2 February 2015
DU Dance is a living embodiment of how the arts positively affect the lives of people across Northern Ireland. The Belfast-based professional dance development company works across Northern Ireland and has brought possibility and opportunity to teens and young people, who, in their day-to-day lives too often feel disenfranchised and forgotten. The company, which works with people of all ages but focuses on the development of young people aged 12 to 24 from all communities and ethnic backgrounds, uses the creative arts as a way of building confidence, skills and self-esteem.
Through their Youth Engagement Programme disadvantaged young people from Belfast, Co. Antrim and Co. Tyrone get the chance to experience dance and performance in a professional setting, creating the space for personal and social development that would otherwise be out of reach for them.
Says one participant:
“I was in a bad place…I was hanging out with the wrong crowd, missing school, getting into bother…When they asked me if I was interested in taking part in a dance project, my first reaction was ‘no way!’ Dance? Could you imagine the flak I would get? That first performance completely changed my life. Instead of someone shouting at me for not doing something, I was surrounded by applause. It was unbelievable.”
DU Dance provides year-round access to innovative contemporary dance workshops with a view toward advancing dance as an art form, building community connections and fostering tolerance and respect.
The dance company runs three separate youth engagement programmes: Sutemos in Dungannon, which works with young people from different minority cultures and young people with learning difficulties; Merge Cru in Belfast, which targets young people across different communities in Belfast, particularly those living in inner city areas; and Alternative Energies, the newest group which targets young people living in rural areas around Ballymoney, involving them in inter generational work.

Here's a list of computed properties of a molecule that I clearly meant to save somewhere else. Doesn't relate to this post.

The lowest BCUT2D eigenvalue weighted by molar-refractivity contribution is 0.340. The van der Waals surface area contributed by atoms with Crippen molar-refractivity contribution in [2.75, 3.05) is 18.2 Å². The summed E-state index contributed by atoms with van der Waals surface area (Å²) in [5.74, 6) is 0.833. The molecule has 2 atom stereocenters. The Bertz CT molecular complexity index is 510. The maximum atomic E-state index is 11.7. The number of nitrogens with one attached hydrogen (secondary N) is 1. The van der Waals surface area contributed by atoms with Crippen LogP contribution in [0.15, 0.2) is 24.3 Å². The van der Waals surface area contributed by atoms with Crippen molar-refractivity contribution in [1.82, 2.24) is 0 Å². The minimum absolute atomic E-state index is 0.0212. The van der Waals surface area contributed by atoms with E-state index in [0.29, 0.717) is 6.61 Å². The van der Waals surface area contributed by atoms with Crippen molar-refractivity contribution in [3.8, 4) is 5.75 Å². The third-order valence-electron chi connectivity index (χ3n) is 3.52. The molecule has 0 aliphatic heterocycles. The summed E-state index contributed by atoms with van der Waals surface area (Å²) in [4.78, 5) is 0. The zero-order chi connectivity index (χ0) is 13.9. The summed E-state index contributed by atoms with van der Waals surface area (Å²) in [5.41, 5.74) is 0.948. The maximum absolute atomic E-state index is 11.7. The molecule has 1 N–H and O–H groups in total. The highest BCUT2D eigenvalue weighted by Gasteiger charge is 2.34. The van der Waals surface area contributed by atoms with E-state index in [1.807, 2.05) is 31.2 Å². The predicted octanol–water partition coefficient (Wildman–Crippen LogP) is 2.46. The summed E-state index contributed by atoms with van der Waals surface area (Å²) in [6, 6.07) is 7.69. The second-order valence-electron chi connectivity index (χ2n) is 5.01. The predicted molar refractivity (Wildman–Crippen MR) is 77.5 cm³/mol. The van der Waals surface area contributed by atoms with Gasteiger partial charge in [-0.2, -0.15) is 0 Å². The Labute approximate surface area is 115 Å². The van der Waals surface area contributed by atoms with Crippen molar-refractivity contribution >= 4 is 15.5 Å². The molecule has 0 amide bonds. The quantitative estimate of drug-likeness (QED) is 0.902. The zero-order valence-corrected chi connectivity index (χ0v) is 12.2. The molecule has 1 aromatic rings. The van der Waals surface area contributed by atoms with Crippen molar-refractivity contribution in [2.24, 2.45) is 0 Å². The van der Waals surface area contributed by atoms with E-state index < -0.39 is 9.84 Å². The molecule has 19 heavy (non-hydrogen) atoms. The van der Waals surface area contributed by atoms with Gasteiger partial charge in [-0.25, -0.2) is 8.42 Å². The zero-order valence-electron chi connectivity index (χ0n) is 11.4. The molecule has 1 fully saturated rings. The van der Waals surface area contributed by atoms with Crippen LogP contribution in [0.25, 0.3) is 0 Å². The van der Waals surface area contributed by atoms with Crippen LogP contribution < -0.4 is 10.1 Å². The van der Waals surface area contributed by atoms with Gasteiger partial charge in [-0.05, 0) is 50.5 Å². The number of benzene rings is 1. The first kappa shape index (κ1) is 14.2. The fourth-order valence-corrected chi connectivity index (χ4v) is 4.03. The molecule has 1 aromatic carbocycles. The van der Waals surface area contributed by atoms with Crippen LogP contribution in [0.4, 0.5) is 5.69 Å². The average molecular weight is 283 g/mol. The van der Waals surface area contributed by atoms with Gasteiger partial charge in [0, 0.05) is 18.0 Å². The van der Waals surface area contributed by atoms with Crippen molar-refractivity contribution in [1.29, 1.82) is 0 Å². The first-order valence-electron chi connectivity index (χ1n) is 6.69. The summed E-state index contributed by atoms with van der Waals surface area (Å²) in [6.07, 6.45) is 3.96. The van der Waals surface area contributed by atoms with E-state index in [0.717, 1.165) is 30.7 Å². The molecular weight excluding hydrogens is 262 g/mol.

Groups meet weekly throughout the school year and in a summer school session. Each group performs at least twice locally and at a professional theatre venue in Belfast, as well as seeking out other performance opportunities both locally, nationally and internationally.
In 2014 they performed at the Waterfront Hall and the Crescent Arts Centre in Belfast, the Dungannon Youth Resource Centre, Dun Laoghaire outside Dublin and at the prestigious Commonwealth Youth Dance Festival in Glasgow.
Mags Byrne, DU Dance Artistic Director said,
“Arts groups can and do have a profoundly beneficial impact on the lives of vulnerable people across communities. Our work directly affects young people’s lives in a positive way and the long term impact of that should not be underestimated. To cut funding for those of us who work in the arts will only mean paying higher social costs further down the road.”
DU Dance is also part of arts advocacy group #ArtsMatterNI, made up of professionals, participants and volunteers from across Northern Ireland which is working to remind us all of the value of the Arts.